Thursday, May 08, 2008

Big Lots

I wrote earlier that we might use weapon-systems-in-a-box to mount on civilian ships in order to provide the numbers that our Navy needs to deploy globally in peace and war:

Once, civilian ships could be drafted with guns bolted to the decks and Navy crews put on board. They were useful for scouting or patrol work. They provided numbers that the active Navy could not provide. They couldn't fight first class enemies, but they provided needed services.

To create auxiliary cruisers, we could build and stockpile modules in shipping containers that include missiles (SAMs and SSMs) and fire control as well as modules with gun turrets for smaller weapons, 57mm or smaller. Other modules could support helicopters or UAVs. Other modules would contain the command and communications gear to plug the ship into the Navy network. Naval reservists could be assigned to these modules and could train with them during peacetime.

In war, the modules could be attached to the decks of conscripted civilian ships and create instant warships. If plugged into the Navy's network, they'd contribute tremendous offensive power at low cost. In this case, they'd be a tremendous asset compared to the traditional auxiliary cruisers. And with our current fleet of few but high quality ships, the lack of numbers means we simply can't go everywhere we need to or must use a ship with more capability than needed because nothing else is available. Auxiliary cruisers would provide the numbers we need in war.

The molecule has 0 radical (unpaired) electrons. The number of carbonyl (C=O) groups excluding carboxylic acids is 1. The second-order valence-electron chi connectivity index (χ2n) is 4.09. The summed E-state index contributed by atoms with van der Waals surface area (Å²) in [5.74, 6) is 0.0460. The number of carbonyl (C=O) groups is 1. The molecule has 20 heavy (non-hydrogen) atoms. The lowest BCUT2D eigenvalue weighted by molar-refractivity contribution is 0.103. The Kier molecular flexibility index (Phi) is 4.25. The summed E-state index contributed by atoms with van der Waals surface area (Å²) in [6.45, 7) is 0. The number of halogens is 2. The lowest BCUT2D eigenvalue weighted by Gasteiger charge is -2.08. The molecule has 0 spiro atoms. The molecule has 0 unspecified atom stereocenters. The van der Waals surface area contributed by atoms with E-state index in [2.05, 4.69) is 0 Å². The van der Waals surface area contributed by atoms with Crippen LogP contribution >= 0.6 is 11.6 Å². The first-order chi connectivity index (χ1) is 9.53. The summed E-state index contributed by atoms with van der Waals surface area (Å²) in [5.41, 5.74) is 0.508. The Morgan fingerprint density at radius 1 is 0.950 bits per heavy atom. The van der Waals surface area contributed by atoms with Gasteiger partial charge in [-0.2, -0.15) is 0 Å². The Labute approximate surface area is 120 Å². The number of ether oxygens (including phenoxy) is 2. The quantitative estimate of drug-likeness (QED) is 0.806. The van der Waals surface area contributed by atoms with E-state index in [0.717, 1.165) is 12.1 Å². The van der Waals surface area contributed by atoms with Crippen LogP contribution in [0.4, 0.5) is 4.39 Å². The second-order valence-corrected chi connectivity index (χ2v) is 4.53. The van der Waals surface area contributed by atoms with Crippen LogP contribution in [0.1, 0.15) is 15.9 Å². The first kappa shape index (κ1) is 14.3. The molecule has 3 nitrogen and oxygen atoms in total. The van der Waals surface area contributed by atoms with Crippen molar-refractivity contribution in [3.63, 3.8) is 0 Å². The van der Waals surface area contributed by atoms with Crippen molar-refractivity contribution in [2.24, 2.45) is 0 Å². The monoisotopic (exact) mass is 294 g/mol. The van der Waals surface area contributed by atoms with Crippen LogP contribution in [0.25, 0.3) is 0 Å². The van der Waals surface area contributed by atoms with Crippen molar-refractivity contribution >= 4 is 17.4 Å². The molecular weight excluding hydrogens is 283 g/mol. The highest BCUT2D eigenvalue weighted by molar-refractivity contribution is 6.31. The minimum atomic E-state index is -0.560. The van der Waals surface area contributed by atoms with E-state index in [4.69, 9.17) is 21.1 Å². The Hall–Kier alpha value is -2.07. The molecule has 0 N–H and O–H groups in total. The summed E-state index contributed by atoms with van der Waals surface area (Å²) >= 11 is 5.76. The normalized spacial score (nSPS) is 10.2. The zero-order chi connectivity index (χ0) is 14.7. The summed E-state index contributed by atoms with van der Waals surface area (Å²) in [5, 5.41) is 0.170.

The hope that the Littoral Combat Ship (LCS) would prove to be a capable but cheap ship that can provide numbers is fading:

The LCS features a number of major innovations. For one thing, it is highly automated, and has a crew of less than fifty. The LCS has a large cargo hold that can be quickly fitted with gear to turn it into a mine clearing ship, a surface warfare support ship, a submarine hunter, or just about anything (anti-aircraft, commando support, or even command and control.) The development of the LCS has been screwed up, with resulting delays and cost overruns. The same grief is expected in the development of the specialized modules.

Those modules are pretty amazing, but this part is what I want to highlight:

Most of the firepower, however, comes in four metal canisters filled with a new U.S. Army missile system called NetFires (or NLOS-LS). This is still in development. This weapon is actually two different missiles, identical in weight and size, but different in how they operate. The LCS is using PAM (Precision Attack Missile). This is a 178mm diameter missile that weighs 120 pounds, and has a range of 40 kilometers. PAM attacks from above, with a 28 pound warhead. This enables it to destroy boats, and damage larger ships. PAMs are vertically-launched from what looks like a 4x6x4 foot (wide x deep x high) cargo container. Actually, it IS a cargo container. The missiles are shipped from the factory in this sealed container. Each one ton container holds 15 missiles and can be carried on the back of a truck, or a ship. Once you plug a PAM container into the wireless battlefield Internet, the missiles are ready to fire.

This fits right in with what I wrote about. The modules that can be built for the LCS could be used for modularized auxiliary cruisers, and by increasing the module buys, perhaps we can get the costs of the critical modules down so that we can afford more LCS than seems apparent now.